Tuesday, September 27, 2011

Rarely Worn Sweaters

I cleaned out my closet a few weeks ago and sent a bunch of clothes I don't wear to the local charity shop. I was very thorough with this process, sorting through my shoes, sweaters, and books as well as my clothing. This lead me to the dilemma of what to do with the handknit sweaters that I never wear.

My pile of rarely worn handknit sweaters is embarrassingly large. While I love all of these knits, their main problem is that they're not very flattering styles for my figure. After consulting with some friends on Ravelry, I've decided that these sweaters should be frogged and reknit into things that I will actually wear and enjoy. While my plans for all this yarn are not yet formed, I do think that my February Lady sweater is destined to become a stylish Beatnik sweater.

In addition to sending some sweaters to the frog pond, I've also set my Coraline sweater aside for some much-needed alterations; I will be lengthening the sleeves and moving the closure to a more flattering location. Thank goodness I knit the sleeves from the top down, so this won't be a terribly difficult process.

I hope to avoid this rarely-worn-sweater problem in the future by being more careful about the sweater patterns I choose to knit.

Tuesday, September 20, 2011

Falling Back in Love

In June, I wrote a blog post about how my desire to knit diminished after I defended my PhD and started a more regular job. At the time, I was happy enough to have time to read for pleasure and generally enjoy life after grad school to worry about my knitting. The ironic thing is that since I started my new grad program at the beginning of September, my desire to knit has gone back up!

Perhaps it's because my time is now much in demand that I force myself to carve out 20 minutes a day for pleasurable things like knitting. Either way, I'm proud to have knocked out this Snapdragon Tam in under two weeks. Even though it's not as slouchy as I would have liked, it at least proves that the knitting mojo has returned!

Also fueling my returned desire to craft is my recent acquisition of a Bosworth spindle. After hearing so many people rave about these spindles, I was not disappointed when I finally spun on one. I'm looking forward to putting a lot of yardage on this spindle to really get a feel for how it performs. I may be busy, but at least there are plenty of exciting things happening on the crafting-to-keep-me-sane front.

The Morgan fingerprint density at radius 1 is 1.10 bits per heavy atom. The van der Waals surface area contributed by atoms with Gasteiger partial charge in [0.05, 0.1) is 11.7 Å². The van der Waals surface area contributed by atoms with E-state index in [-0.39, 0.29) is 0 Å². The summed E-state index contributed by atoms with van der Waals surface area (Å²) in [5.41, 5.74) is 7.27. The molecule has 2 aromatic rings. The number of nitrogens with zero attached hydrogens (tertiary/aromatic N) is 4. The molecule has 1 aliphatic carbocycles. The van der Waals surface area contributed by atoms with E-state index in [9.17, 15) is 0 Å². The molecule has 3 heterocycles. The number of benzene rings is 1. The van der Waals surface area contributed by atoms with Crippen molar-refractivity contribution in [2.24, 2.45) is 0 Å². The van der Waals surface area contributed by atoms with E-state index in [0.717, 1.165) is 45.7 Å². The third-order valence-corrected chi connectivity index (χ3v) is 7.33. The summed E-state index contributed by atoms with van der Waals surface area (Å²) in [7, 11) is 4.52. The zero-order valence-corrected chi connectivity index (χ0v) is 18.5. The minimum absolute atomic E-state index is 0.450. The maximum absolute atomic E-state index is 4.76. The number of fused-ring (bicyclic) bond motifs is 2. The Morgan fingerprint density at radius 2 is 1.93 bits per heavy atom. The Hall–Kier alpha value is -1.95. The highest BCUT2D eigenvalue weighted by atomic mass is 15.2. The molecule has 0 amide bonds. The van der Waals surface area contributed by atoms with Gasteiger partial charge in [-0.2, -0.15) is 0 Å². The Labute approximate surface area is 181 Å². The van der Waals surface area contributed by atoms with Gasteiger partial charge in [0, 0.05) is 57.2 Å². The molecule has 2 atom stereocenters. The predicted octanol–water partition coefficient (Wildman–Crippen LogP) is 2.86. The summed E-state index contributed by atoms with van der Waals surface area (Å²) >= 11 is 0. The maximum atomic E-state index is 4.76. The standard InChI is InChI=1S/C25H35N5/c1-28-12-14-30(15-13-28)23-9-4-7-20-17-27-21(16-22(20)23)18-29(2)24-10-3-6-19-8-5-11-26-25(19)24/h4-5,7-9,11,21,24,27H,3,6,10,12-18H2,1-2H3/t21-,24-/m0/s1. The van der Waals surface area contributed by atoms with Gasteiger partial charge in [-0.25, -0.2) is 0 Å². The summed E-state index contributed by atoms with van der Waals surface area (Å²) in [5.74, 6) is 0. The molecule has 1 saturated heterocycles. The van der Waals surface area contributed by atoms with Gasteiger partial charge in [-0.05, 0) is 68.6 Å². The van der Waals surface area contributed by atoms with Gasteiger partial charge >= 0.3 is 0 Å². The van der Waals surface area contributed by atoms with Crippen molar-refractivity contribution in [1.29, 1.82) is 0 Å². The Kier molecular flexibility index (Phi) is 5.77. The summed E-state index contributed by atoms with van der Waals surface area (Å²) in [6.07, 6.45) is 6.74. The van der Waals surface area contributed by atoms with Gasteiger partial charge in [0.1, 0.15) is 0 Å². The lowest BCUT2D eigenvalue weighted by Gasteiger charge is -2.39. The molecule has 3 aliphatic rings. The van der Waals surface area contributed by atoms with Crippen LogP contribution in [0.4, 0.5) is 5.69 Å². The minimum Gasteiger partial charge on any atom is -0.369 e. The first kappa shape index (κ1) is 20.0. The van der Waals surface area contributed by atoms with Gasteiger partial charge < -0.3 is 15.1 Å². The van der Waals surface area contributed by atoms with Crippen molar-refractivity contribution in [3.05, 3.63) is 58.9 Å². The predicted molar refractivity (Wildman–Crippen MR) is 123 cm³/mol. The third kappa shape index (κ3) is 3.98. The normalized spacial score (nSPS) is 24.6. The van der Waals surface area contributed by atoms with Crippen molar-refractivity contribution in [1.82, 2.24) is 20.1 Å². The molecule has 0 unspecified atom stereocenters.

Tuesday, September 13, 2011

Wisconsin Sheep & Wool 2011

I made the trip to Wisconsin Sheep & Wool again this year (see last year's post on Sheep & Wool). This festival is such a nice mixture of shopping, catching up with friends, and seeing a variety of sheep, that it always makes for a good time. Additionally, I went to the 'Unwind' afterparty, which boasted over a hundred Ravelry members and their friends. All in all, it was a great trip.

A few of the more interesting things I saw this year included dog whistle trials (above) and sheep judging. The dog trials were very entertaining to watch and I was amazed by how well some of the dog/owner pairs work together to herd a group of sheep. The sheep judging was also interesting, though much more sedate. I particularly enjoyed watching the judging of a 'family' category--a ram, a ewe, and their offspring lamb are judged as a group, with preference given to breeding that shows improvement in the younger sheep as compared to its parents. These are the type of events that I wish were at the Wisconsin State Fair.

I did come home with a very small amount of fiber: 4 oz of Tussah silk. I exercised a lot of restraint because I'm saving my money up to buy a Bosworth spindle. I'm really looking forward to trying this new-to-me fiber type on my brand new spindle.

And finally, I'm leaving you with the requisite silly picture of a sheep. This ram was quite a large gentleman (his head was at the level of my waist) and he had the most wonderful set of horns. We saw a lot of sheep at the festival, but this guy was the most impressive.

Tuesday, September 06, 2011

Tsumami Kanzashi Follow-Up

I had such a good response from my post about kanzashi that I wanted to update you on some new projects. First of all, let me say that a friend of mine who is familiar with Japanese culture informed me that the proper term for these flowers is 'tsumami'. Apparently kanzashi only refers to the hair ornaments, though it seems to be the term that most western crafters have adopted for these flowers. I will try to use the term tsumami from here on, so as to be correct as possible.

Since I posted last, I've been making more fabric flowers using the templates. I even took the templates to knitting night with friends, which went over well. I don't expect to get tired of these any time soon.

The other thing I've been working on is paper tsumami. This is particularly a way to deal with the junk mail we get every week, particularly those hated Shopper Stoppers. First of all, let me state that the templates do not work well with paper. Instead, I followed the folding instructions laid out in 'Kanzashi in Bloom' to make paper petals.

The only petals that seem to work well in paper are the rounded petals. The other petals are too flat because the paper creases so easily, though the rounded petals need a little manipulation by hand to get the final effect. Still, I really like how the flowers look, especially the small ones. Who would have guessed that these are made from sales fliers?